As the shaft rotates, the spinning of this irregular mass causes the actuator, in turn, the attached device, to shake. Some newer devices, such as Apple's MacBooks and iPhones featuring the "Taptic Engine", accomplish their vibrations with a linear resonant actuator, which moves a mass in a reciprocal manner by means of a magnetic voice coil, similar to how speaker technology translates AC electrical signals into motion of its speaker cone. LRAs are capable of quicker response times than ERMs, thus are able to transmit more accurate haptic imagery. Piezoelectric actuators are employed to produce vibrations, offer more precise motion with less noise and in a smaller platform, but require higher voltages than the ERM and LRA implementations, may be more fragile; some devices use motors to manipulate the movement of a peripheral held by the user. A common use is in automobile driving video games and simulators, which turn the steering wheel to simulate forces found when cornering a real vehicle.
In 2007, Novint released the Falcon, the first consumer 3D touch device with high resolution three-dimensional force feedback. Non-contact, or mid-air, haptic technol
Motion capture is the process of recording the movement of objects or people. It is used in military, sports, medical applications, for validation of computer vision and robotics. In filmmaking and video game development, it refers to recording actions of human actors, using that information to animate digital character models in 2D or 3D computer animation; when it includes face and fingers or captures subtle expressions, it is referred to as performance capture. In many fields, motion capture is sometimes called motion tracking, but in filmmaking and games, motion tracking refers more to match moving. In motion capture sessions, movements of one or more actors are sampled many times per second. Whereas early techniques used images from multiple cameras to calculate 3D positions, Often the purpose of motion capture is to record only the movements of the actor, not his or her visual appearance; this animation data is mapped to a 3D model so that the model performs the same actions as the actor.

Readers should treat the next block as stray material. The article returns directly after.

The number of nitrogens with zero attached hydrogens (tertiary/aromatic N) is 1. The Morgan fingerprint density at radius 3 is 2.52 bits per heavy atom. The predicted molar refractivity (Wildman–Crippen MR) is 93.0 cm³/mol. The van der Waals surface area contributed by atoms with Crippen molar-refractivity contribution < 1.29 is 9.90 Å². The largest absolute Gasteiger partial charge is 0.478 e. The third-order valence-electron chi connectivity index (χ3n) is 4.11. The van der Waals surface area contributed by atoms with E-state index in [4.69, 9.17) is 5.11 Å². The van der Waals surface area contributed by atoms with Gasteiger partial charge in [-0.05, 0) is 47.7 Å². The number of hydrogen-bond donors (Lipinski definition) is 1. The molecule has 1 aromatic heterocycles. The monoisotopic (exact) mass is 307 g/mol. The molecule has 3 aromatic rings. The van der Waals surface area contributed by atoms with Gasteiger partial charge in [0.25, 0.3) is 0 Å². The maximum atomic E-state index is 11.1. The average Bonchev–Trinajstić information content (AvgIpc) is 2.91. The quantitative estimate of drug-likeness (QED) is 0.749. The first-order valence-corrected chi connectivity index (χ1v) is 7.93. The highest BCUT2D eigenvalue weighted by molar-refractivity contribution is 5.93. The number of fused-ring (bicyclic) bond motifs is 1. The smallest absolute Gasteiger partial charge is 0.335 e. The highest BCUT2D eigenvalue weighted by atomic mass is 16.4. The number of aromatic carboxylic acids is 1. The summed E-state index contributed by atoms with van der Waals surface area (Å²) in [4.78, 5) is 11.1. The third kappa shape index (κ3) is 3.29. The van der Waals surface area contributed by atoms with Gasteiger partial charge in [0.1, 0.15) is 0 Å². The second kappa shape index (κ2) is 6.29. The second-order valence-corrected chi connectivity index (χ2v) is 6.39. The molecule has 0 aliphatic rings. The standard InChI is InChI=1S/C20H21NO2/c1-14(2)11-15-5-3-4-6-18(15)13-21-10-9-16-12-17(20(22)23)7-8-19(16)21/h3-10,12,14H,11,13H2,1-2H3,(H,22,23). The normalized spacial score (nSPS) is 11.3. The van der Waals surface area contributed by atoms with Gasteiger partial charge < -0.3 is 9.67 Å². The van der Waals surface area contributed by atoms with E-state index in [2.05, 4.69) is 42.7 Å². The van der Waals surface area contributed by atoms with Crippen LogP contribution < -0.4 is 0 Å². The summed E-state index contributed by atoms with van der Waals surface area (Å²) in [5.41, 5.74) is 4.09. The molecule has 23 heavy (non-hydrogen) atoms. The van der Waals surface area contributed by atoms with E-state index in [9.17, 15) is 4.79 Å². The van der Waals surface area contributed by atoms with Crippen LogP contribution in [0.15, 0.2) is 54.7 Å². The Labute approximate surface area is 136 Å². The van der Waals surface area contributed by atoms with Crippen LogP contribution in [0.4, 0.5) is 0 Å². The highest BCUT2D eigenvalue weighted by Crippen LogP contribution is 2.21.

This process may be contrasted with the older technique of rotoscoping, as seen in Ralph Bakshi's The Lord of the Rings and American Pop. The animated character movements were achieved in these films by tracing over a live-action actor, capturing the actor's motions and movements. To explain, an actor is filmed performing an action, the recorded film is projected onto an animation table frame-by-frame. Animators trace the live-action footage onto animation cels, capturing the actor's outline and motions frame-by-frame, they fill in the traced outlines with the animated character; the completed animation cels are photographed frame-by-frame matching the movements and actions of the live-action footage. The end result of, that the animated character replicates the live-action movements of the actor. However, this process takes a considerable amount of effort. Camera movements can be motion captured so that a virtual camera in the scene will pan, tilt or dolly around the stage driven by a camera operator while the actor is performing.
At the same time, the motion capture system can capture the camera and props as well as the actor's performance. This allows the computer-generated characters and sets to have the same perspective as the video images from the camera. A computer processes the data and displays the movements of the actor, providing the desired camera positions in terms of objects in the set. Retroactively obtaining camera movement data from the captured footage is known as match moving or camera tracking. Motion capture offers several advantages over traditional computer animation of a 3D model: Low latency, close to real time, results can be obtained. In entertainment applications this can reduce the costs of keyframe-based animation; the Hand Over technique is an example of this. The amount of work does not vary with the complexity or length of the performance to the same degree as when using traditional techniques; this allows many tests to be done with different styles or deliveries, giving a different personality only limited by the talent of the actor.